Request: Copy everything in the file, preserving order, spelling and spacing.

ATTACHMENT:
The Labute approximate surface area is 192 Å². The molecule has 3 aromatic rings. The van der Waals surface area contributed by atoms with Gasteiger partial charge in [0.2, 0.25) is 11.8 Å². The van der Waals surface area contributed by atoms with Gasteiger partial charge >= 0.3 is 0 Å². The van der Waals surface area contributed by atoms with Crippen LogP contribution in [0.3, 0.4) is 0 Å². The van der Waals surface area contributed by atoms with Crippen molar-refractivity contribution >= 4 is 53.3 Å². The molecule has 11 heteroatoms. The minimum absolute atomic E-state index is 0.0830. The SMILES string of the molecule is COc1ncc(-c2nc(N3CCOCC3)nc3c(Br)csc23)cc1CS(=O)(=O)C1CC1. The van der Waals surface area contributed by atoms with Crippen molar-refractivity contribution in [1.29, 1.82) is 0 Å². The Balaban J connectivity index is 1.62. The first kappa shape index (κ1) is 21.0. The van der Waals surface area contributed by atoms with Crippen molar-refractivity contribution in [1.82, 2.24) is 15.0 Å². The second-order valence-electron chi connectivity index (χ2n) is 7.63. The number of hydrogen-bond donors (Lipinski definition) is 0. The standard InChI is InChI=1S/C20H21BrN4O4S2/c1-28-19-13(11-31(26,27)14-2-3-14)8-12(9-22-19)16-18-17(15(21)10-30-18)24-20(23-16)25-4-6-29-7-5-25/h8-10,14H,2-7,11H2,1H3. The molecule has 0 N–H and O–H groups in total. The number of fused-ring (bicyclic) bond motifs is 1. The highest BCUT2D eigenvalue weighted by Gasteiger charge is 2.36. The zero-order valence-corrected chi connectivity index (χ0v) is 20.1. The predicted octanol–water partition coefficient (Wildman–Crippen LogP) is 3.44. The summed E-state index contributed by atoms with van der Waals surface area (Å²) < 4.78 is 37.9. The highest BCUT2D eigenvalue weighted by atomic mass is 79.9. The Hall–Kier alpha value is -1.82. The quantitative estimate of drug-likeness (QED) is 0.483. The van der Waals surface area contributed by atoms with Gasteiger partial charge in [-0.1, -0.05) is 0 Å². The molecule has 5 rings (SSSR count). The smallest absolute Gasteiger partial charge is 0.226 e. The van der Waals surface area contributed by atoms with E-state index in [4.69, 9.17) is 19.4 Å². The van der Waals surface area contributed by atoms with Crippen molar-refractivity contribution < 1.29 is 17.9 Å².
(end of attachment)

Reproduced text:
The Labute approximate surface area is 192 Å². The molecule has 3 aromatic rings. The van der Waals surface area contributed by atoms with Gasteiger partial charge in [0.2, 0.25) is 11.8 Å². The van der Waals surface area contributed by atoms with Gasteiger partial charge >= 0.3 is 0 Å². The van der Waals surface area contributed by atoms with Crippen LogP contribution in [0.3, 0.4) is 0 Å². The van der Waals surface area contributed by atoms with Crippen molar-refractivity contribution >= 4 is 53.3 Å². The molecule has 11 heteroatoms. The minimum absolute atomic E-state index is 0.0830. The SMILES string of the molecule is COc1ncc(-c2nc(N3CCOCC3)nc3c(Br)csc23)cc1CS(=O)(=O)C1CC1. The van der Waals surface area contributed by atoms with Crippen molar-refractivity contribution in [1.29, 1.82) is 0 Å². The Balaban J connectivity index is 1.62. The first kappa shape index (κ1) is 21.0. The van der Waals surface area contributed by atoms with Crippen molar-refractivity contribution in [1.82, 2.24) is 15.0 Å². The second-order valence-electron chi connectivity index (χ2n) is 7.63. The number of hydrogen-bond donors (Lipinski definition) is 0. The standard InChI is InChI=1S/C20H21BrN4O4S2/c1-28-19-13(11-31(26,27)14-2-3-14)8-12(9-22-19)16-18-17(15(21)10-30-18)24-20(23-16)25-4-6-29-7-5-25/h8-10,14H,2-7,11H2,1H3. The molecule has 0 N–H and O–H groups in total. The number of fused-ring (bicyclic) bond motifs is 1. The highest BCUT2D eigenvalue weighted by Gasteiger charge is 2.36. The zero-order valence-corrected chi connectivity index (χ0v) is 20.1. The predicted octanol–water partition coefficient (Wildman–Crippen LogP) is 3.44. The summed E-state index contributed by atoms with van der Waals surface area (Å²) < 4.78 is 37.9. The highest BCUT2D eigenvalue weighted by atomic mass is 79.9. The Hall–Kier alpha value is -1.82. The quantitative estimate of drug-likeness (QED) is 0.483. The van der Waals surface area contributed by atoms with Gasteiger partial charge in [-0.1, -0.05) is 0 Å². The molecule has 5 rings (SSSR count). The smallest absolute Gasteiger partial charge is 0.226 e. The van der Waals surface area contributed by atoms with E-state index in [4.69, 9.17) is 19.4 Å². The van der Waals surface area contributed by atoms with Crippen molar-refractivity contribution < 1.29 is 17.9 Å².